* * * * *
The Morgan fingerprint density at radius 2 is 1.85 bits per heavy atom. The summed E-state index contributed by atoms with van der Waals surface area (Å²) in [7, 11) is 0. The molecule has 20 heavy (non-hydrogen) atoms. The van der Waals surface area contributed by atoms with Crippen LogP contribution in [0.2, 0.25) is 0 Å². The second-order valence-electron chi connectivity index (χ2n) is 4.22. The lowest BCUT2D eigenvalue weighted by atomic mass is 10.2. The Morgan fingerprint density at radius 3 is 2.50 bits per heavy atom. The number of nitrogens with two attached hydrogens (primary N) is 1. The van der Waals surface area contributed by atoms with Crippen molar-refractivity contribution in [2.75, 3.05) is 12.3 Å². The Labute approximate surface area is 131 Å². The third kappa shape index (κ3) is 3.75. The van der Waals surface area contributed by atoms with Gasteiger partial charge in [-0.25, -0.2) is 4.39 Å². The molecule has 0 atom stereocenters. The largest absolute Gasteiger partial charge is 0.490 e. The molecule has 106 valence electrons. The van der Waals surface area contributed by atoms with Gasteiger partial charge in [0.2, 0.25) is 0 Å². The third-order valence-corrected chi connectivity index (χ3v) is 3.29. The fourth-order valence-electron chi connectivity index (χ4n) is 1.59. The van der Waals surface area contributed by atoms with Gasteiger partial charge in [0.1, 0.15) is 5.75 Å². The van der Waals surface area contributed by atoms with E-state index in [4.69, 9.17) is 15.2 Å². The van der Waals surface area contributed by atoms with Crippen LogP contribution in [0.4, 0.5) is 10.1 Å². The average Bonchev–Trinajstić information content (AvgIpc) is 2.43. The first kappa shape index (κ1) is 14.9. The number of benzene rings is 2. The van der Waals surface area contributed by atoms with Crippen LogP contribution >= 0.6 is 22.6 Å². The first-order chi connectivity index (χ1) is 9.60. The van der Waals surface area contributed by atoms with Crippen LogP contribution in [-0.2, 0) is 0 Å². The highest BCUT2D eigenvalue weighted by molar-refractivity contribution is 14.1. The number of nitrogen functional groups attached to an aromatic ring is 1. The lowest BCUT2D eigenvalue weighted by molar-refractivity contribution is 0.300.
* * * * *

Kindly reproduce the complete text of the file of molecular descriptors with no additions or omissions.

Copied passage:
The Morgan fingerprint density at radius 2 is 1.85 bits per heavy atom. The summed E-state index contributed by atoms with van der Waals surface area (Å²) in [7, 11) is 0. The molecule has 20 heavy (non-hydrogen) atoms. The van der Waals surface area contributed by atoms with Crippen LogP contribution in [0.2, 0.25) is 0 Å². The second-order valence-electron chi connectivity index (χ2n) is 4.22. The lowest BCUT2D eigenvalue weighted by atomic mass is 10.2. The Morgan fingerprint density at radius 3 is 2.50 bits per heavy atom. The number of nitrogens with two attached hydrogens (primary N) is 1. The van der Waals surface area contributed by atoms with Crippen molar-refractivity contribution in [2.75, 3.05) is 12.3 Å². The Labute approximate surface area is 131 Å². The third kappa shape index (κ3) is 3.75. The van der Waals surface area contributed by atoms with Gasteiger partial charge in [-0.25, -0.2) is 4.39 Å². The molecule has 0 atom stereocenters. The largest absolute Gasteiger partial charge is 0.490 e. The molecule has 106 valence electrons. The van der Waals surface area contributed by atoms with Gasteiger partial charge in [0.2, 0.25) is 0 Å². The third-order valence-corrected chi connectivity index (χ3v) is 3.29. The fourth-order valence-electron chi connectivity index (χ4n) is 1.59. The van der Waals surface area contributed by atoms with Gasteiger partial charge in [0.1, 0.15) is 5.75 Å². The van der Waals surface area contributed by atoms with E-state index in [4.69, 9.17) is 15.2 Å². The van der Waals surface area contributed by atoms with Crippen LogP contribution in [0.4, 0.5) is 10.1 Å². The average Bonchev–Trinajstić information content (AvgIpc) is 2.43. The first kappa shape index (κ1) is 14.9. The number of benzene rings is 2. The van der Waals surface area contributed by atoms with Crippen LogP contribution >= 0.6 is 22.6 Å². The first-order chi connectivity index (χ1) is 9.60. The van der Waals surface area contributed by atoms with Crippen LogP contribution in [-0.2, 0) is 0 Å². The highest BCUT2D eigenvalue weighted by molar-refractivity contribution is 14.1. The number of nitrogen functional groups attached to an aromatic ring is 1. The lowest BCUT2D eigenvalue weighted by molar-refractivity contribution is 0.300.